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How to Increase Turnout in Low-Salience Elections: Quasi-Experimental Evidence on the Effect of Concurrent Second-Order Elections on Political Participation*

Published online by Cambridge University Press:  11 October 2016


Voter turnout in second-order elections is on a dramatic decline in many modern democracies. This article investigates how electoral participation can be substantially increased by holding multiple of these less important elections simultaneously. Leading to a relative decrease in voting costs, concurrent elections theoretically have economies of scale to the individual voter and thus should see turnout levels larger than those obtained in any stand-alone election. Leveraging as-if-random variation of local election timing in Germany, we estimate the causal effect of concurrent mayoral elections on European election turnout at around 10 percentage points. Exploiting variation in treatment intensity, we show that the magnitude of the concurrency effect is contingent upon district size and the competitiveness of the local race.

Original Articles
© The European Political Science Association 2016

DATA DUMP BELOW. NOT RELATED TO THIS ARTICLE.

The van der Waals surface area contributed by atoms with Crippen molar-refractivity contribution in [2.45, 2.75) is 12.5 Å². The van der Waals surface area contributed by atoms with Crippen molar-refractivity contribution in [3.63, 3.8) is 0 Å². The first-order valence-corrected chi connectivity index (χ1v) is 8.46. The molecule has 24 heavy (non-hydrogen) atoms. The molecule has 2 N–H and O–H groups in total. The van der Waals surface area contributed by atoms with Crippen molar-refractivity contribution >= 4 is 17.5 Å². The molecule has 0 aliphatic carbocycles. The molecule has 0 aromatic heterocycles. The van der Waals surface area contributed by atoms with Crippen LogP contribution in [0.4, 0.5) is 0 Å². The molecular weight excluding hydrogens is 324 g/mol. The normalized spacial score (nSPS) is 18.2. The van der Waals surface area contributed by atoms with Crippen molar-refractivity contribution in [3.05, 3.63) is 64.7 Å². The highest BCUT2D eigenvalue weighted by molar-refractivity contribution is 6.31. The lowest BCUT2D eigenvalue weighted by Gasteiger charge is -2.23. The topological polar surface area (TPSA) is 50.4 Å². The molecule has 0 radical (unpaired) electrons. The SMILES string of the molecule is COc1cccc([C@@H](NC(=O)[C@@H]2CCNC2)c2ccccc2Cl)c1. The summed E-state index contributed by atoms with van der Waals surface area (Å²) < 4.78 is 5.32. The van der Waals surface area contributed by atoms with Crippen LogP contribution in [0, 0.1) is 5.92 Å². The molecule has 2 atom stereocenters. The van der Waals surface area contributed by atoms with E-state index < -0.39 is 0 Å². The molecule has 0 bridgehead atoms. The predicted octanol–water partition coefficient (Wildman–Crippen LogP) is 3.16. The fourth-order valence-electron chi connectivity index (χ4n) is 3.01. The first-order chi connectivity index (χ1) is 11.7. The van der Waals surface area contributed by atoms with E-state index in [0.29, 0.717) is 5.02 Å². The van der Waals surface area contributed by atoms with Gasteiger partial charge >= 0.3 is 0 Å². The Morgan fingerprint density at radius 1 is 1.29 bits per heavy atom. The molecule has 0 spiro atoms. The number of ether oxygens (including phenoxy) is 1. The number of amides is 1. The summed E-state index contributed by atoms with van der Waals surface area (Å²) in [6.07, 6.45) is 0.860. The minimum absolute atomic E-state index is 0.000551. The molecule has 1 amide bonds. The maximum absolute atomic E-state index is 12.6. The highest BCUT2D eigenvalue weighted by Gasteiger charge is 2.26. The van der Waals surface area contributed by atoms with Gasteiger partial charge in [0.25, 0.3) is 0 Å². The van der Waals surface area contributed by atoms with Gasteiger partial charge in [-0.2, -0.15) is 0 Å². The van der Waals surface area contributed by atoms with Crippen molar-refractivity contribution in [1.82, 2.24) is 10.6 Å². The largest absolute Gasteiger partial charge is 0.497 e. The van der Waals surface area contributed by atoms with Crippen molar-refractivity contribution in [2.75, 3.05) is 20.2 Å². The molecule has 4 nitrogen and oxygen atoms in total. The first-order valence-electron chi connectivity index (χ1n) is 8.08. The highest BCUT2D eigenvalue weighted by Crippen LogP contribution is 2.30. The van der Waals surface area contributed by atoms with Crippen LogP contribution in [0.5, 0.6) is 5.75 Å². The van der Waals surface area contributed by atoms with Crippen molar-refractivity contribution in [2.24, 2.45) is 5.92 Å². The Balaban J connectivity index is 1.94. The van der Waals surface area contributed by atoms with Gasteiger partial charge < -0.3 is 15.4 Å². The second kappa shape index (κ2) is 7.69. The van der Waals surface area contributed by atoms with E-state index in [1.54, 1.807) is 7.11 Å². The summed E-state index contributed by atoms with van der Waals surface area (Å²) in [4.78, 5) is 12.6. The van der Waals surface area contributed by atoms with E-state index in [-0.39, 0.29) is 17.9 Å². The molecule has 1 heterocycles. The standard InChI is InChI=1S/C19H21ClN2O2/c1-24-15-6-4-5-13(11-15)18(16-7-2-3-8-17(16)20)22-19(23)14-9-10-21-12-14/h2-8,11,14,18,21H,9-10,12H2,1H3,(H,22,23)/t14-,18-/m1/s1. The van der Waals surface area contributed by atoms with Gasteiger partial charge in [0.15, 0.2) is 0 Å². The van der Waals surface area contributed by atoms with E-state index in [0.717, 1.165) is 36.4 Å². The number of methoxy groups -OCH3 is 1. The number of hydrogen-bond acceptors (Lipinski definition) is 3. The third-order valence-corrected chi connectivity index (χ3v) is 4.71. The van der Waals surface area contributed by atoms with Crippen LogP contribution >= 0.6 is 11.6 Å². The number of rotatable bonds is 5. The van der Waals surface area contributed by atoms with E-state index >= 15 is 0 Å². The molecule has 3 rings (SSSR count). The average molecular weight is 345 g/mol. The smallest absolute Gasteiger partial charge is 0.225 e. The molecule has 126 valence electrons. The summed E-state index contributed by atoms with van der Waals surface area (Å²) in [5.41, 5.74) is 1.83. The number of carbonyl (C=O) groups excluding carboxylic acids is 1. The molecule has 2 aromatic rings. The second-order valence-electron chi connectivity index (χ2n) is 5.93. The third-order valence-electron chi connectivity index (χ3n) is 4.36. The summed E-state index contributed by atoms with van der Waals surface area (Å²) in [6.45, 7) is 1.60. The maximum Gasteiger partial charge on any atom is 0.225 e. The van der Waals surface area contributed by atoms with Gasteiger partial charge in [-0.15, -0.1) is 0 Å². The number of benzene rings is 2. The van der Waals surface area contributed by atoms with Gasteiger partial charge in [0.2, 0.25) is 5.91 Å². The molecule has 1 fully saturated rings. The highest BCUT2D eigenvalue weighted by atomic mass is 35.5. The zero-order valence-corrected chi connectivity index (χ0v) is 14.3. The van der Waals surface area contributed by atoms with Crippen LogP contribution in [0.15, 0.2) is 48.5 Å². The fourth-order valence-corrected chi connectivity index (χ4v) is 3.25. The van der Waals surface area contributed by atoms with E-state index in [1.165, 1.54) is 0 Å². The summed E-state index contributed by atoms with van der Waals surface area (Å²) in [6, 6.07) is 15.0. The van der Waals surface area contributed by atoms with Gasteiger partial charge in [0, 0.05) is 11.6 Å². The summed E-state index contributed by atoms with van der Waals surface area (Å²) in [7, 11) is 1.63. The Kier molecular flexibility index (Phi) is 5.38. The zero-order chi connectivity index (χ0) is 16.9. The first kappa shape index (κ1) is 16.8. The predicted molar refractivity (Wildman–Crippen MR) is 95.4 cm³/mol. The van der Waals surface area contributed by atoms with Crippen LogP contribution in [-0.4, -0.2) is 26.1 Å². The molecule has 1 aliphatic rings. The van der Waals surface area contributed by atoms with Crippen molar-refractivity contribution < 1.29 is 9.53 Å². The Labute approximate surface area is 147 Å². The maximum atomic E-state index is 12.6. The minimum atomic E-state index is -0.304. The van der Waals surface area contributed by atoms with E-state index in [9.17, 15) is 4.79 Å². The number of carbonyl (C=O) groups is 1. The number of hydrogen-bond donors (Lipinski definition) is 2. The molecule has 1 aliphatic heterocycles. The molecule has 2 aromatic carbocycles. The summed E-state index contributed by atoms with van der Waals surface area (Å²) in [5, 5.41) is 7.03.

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Arndt Leininger, Research Fellow, University of Mainz ( Lukas Rudolph, Research Fellow, Ludwig-Maximilians-Universität München (LMU Munich) ( Steffen Zittlau, Research Fellow, University of Mannheim ( Tarik Abou-Chadi, Felix Arnold, Christopher Gandrud, Thomas Gschwend, Daniel Stegmüller, Markus Tepe, Natascha Neudorfer, Paul W. Thurner, Robert Schmidt, Christian Traxler, panel participants at the 2015 Annual Meeting of the Electoral Studies Working Group of the German Political Science Association, as well as colloquium participants at the Geschwister Scholl Institute of Political Science, LMU Munich, the University of Mannheim, the Hertie School of Governance, Berlin and the Berlin Graduate School of Social Sciences provided very helpful comments and suggestions. The authors thank the Office of the Elections Administrator in Lower Saxony, the Ministry of the Interior, Lower Saxony (especially Gerhard Fischer and Hiltrud Scheferling) as well as the Statistical Office of Lower Saxony (especially Michael Kölbl and Ralf Martins) for providing data and background on election timing in Lower Saxony. Lukas Rudolph acknowledges a research scholarship from the German Academic Scholarship Foundation. All remaining errors are the authors’ own. To view supplementary material for this article, please visit


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